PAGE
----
Photo credit: theimpulsivebuy[/ignore]
If reading were food, the serialised novel would be the degustation menu. Tantalising chunks of story meted out piece by piece. That experience doesn’t happen all that often today – at least, not away from the TV and computer screen. Sure, we wait, achingly, for the latest installment of Game of Thrones or Mad Men, but in fiction once-serialized stories come packaged start to finish and we’re free to binge. There are times, however, when restraint might be just what is needed.
A case in point is the short story by Jennifer Egan just published by the New Yorker via Twitter. Egan is no stranger to thoughtful experimentation with format. Her Pulitzer prize–winning novel A Visit from the Goon Squad plays with chronology and narrative, shuffling together 13 almost interlocking chapters that range in dimension from a celebrity interview to a PowerPoint presentation. Reading this chapter is the only occasion I can remember ever coming away from a PowerPoint slide feeling like I knew more than when I began reading.
Still, I confess, when I heard about the Twitter story, I had reservations. In December 2009, Rick Moody collaborated with the magazine Electric Literature to produce a story exclusively for the Twitter format. Unfortunately, Moody’s story, ‘Some Contemporary Characters’, misunderstood the medium both logistically and creatively.
The story was tweeted in 10-minute intervals by @ElectricLit, which also enlisted 20 partners to publish the story in their own Twitter streams, the idea being that this would help maximise the story’s exposure. Problem was, the partners were all related to literature and writing in one way or another and most people following one tweeter were likely to be following another. This resulted in a dispatch of repeated Rick Moody tweets six times an hour.
At the level of story there were also problems. Moody’s narrative, about two internet daters (groan) was told in alternating tweets from the perspective of each character. However, it was never quite clear if readers were supposed to take these 140 characters (the title is a pun, gettit?) as thoughts tweeted by the characters, or if Twitter just happened to be a means of publication for a regular old story. Then came the problem of why he had decided to use a single Twitter feed for a story coming from two individual points of view. Why not fully exploit the form and bring each character into being on Twitter for the life of the story? Which is to say, it felt as though Moody hadn’t really thought about the point of publishing the story on Twitter but had written it offline and then sliced it up for Twitter delivery. When reflecting on the experiment, digital publishing guru Richard Nash compared it to ‘serializing a saxophone solo’.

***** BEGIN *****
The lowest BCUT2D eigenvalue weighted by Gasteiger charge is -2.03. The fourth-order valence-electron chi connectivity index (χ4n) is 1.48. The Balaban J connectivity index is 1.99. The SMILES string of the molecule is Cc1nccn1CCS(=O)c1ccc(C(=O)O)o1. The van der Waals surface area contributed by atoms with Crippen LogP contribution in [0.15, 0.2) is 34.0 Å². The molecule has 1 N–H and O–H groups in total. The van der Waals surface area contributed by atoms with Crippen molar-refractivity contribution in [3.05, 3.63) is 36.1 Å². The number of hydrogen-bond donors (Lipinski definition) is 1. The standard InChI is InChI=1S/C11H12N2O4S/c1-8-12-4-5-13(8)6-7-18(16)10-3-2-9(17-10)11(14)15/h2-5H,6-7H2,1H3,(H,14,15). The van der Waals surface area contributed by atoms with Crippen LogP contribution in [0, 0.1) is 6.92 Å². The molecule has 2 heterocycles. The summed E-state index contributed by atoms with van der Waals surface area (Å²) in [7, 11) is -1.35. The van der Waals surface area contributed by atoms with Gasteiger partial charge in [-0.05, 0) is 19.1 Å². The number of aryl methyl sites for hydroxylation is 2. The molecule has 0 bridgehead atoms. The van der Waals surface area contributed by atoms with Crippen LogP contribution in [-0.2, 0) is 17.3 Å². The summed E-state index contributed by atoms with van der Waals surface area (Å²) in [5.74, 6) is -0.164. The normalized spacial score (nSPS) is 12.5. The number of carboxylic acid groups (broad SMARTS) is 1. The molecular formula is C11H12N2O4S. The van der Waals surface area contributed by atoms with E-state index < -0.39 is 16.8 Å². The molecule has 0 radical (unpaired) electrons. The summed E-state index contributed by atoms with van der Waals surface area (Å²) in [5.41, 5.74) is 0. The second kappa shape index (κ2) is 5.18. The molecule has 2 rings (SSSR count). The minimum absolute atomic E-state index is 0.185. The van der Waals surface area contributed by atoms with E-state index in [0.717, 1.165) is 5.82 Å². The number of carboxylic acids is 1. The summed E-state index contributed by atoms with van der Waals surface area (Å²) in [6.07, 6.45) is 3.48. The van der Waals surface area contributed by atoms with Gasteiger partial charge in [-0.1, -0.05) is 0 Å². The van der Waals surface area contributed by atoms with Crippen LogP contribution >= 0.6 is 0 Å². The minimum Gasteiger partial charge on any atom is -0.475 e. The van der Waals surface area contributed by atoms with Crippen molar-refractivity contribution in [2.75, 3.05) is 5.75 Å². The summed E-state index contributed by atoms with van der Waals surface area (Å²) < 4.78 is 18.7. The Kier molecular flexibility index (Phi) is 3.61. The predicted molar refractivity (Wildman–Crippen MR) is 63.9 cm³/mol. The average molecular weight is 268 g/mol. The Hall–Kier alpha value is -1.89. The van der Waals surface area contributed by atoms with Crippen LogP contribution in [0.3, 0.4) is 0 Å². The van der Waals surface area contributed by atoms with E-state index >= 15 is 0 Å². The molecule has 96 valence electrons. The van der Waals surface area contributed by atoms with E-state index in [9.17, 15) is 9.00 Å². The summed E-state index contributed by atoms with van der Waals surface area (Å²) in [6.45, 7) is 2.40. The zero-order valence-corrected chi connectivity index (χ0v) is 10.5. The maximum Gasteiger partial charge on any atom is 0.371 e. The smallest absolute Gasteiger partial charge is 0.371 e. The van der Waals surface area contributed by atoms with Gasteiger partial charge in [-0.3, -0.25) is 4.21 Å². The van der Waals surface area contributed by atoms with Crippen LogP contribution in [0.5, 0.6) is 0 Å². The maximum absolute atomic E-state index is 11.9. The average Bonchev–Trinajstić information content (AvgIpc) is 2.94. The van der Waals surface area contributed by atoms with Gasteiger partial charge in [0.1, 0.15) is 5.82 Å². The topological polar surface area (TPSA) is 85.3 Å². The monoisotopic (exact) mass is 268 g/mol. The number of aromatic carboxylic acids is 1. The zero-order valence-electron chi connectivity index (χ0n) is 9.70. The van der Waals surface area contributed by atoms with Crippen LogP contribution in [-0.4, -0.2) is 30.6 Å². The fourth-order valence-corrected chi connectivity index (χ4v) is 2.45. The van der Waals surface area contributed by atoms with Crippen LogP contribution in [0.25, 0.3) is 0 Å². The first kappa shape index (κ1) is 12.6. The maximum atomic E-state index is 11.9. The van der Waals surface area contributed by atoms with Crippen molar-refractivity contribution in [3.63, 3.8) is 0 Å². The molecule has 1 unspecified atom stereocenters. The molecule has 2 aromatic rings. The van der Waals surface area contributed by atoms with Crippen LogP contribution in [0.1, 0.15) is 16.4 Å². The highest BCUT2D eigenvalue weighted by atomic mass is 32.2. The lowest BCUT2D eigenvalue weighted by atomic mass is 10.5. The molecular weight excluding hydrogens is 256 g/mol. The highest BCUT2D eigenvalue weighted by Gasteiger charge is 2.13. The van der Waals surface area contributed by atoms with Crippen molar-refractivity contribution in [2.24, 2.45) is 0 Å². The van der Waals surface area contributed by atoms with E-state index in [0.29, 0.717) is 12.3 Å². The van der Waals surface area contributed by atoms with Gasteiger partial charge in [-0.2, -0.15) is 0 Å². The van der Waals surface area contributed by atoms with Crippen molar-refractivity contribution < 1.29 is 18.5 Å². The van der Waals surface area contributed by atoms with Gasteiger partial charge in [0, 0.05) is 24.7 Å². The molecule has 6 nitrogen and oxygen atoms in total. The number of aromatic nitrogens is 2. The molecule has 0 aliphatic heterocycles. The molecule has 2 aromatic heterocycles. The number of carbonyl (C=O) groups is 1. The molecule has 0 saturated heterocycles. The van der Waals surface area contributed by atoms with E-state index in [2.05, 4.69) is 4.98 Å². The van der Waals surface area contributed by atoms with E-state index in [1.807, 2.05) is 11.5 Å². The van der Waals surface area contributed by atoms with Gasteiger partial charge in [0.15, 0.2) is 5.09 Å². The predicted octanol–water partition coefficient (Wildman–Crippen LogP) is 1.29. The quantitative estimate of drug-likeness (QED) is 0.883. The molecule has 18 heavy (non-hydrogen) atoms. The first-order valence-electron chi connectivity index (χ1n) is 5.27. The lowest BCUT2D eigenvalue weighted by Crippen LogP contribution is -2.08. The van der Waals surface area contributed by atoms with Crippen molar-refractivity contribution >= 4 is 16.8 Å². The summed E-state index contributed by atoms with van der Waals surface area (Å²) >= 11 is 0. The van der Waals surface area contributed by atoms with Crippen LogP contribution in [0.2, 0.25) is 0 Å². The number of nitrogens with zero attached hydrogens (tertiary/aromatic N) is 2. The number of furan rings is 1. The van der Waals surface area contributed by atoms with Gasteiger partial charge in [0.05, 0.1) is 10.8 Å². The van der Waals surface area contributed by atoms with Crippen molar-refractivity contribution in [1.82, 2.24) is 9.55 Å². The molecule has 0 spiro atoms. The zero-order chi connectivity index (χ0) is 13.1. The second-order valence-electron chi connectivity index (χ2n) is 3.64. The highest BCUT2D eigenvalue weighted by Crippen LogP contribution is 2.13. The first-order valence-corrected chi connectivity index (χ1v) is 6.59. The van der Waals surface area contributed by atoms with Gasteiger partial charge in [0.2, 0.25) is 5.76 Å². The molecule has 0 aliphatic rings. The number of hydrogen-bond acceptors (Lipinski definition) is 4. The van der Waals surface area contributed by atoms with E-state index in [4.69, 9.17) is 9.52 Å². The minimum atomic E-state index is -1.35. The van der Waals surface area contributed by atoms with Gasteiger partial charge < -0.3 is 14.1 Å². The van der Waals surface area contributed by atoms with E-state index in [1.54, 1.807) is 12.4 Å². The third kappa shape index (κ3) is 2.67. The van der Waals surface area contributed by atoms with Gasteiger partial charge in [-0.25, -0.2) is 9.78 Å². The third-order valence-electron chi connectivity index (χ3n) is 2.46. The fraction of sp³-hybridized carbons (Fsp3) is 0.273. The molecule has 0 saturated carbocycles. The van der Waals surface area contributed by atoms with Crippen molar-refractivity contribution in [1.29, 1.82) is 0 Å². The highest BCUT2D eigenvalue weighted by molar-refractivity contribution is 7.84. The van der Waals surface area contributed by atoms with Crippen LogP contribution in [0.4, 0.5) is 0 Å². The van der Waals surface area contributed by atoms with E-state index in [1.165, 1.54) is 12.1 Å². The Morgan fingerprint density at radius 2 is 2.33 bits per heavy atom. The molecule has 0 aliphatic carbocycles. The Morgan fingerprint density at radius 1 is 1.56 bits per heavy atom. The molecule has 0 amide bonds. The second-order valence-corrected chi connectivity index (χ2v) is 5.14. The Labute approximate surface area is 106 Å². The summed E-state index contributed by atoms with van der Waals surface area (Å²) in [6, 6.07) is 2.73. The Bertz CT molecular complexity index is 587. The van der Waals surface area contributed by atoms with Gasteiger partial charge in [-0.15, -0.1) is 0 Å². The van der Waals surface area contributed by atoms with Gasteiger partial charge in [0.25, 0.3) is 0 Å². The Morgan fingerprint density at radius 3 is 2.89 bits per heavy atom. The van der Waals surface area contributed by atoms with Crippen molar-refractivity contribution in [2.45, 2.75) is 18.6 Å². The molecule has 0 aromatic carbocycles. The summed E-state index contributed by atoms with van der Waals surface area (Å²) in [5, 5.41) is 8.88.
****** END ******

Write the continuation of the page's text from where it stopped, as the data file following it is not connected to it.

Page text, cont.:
The question of serialisation and Twitter jumped out again when the news about Egan’s ‘Black Box’ filtered through my Twitter stream from (surprisingly – to me, at least) Wired. ‘Let’s Hope Jennifer Egan’s Twitter Story Heralds the Return of Serial Fiction,’ they exclaimed. I’d never had Wired pegged as too interested in serialised storytelling until it clicked that it wasn’t Dickens but Dune they were probably thinking about. Virtually all early sci-fi novels appeared first as serials in the pages of pulp magazines such as Astounding, Amazing and If.
Egan’s story is part of the New Yorker’s sci-fi issue. It involves a spy undercover, keeping track of her thoughts and feelings while maintaining an outward charade. No tricky surprises, no multi-person perspectives, no winking nods to online lifestyles. As a device, using the constrictions of Twitter in this way works: it’s psychologically reasonable for a person in this scenario to think in a mode that is both terse and reflective. This spy is not tweeting; she’s thinking in short, sharp bursts that have the rhythm of deep, but hurried, breath. It’s exciting to read. @NYerFiction tweeted the story in one-minute intervals for an hour every evening last week (but readers can also read the full digest here and of course in full in the issue). The narrative and character unspool in minute-by-minute bursts. Here’s the first section to give you a taste:
People rarely look the way you expect them to, even when you’ve seen pictures.
The first thirty seconds in a person’s presence are the most important.
If you’re having trouble perceiving and projecting, focus on projecting.
Necessary ingredients for a successful projection: giggles; bare legs; shyness.
The goal is to be both irresistible and invisible.
When you succeed, a certain sharpness will go out of his eyes.
Egan says she’s been working and reworking her 140-character sentences for much of the past year, and it shows. Each one is so rich that the reading takes on the quality of digestion. Maybe it’s not for nothing that tweets are often described as ‘bite-sized’. In the case of Egan’s story, they’re also wholly satisfying.
Caroline Hamilton is a Killings columnist, and a research fellow at the University of Melbourne investigating the future of publishing, writing and reading. She has also written a book about the publishing success of Dave Eggers, One Man Zeitgeist.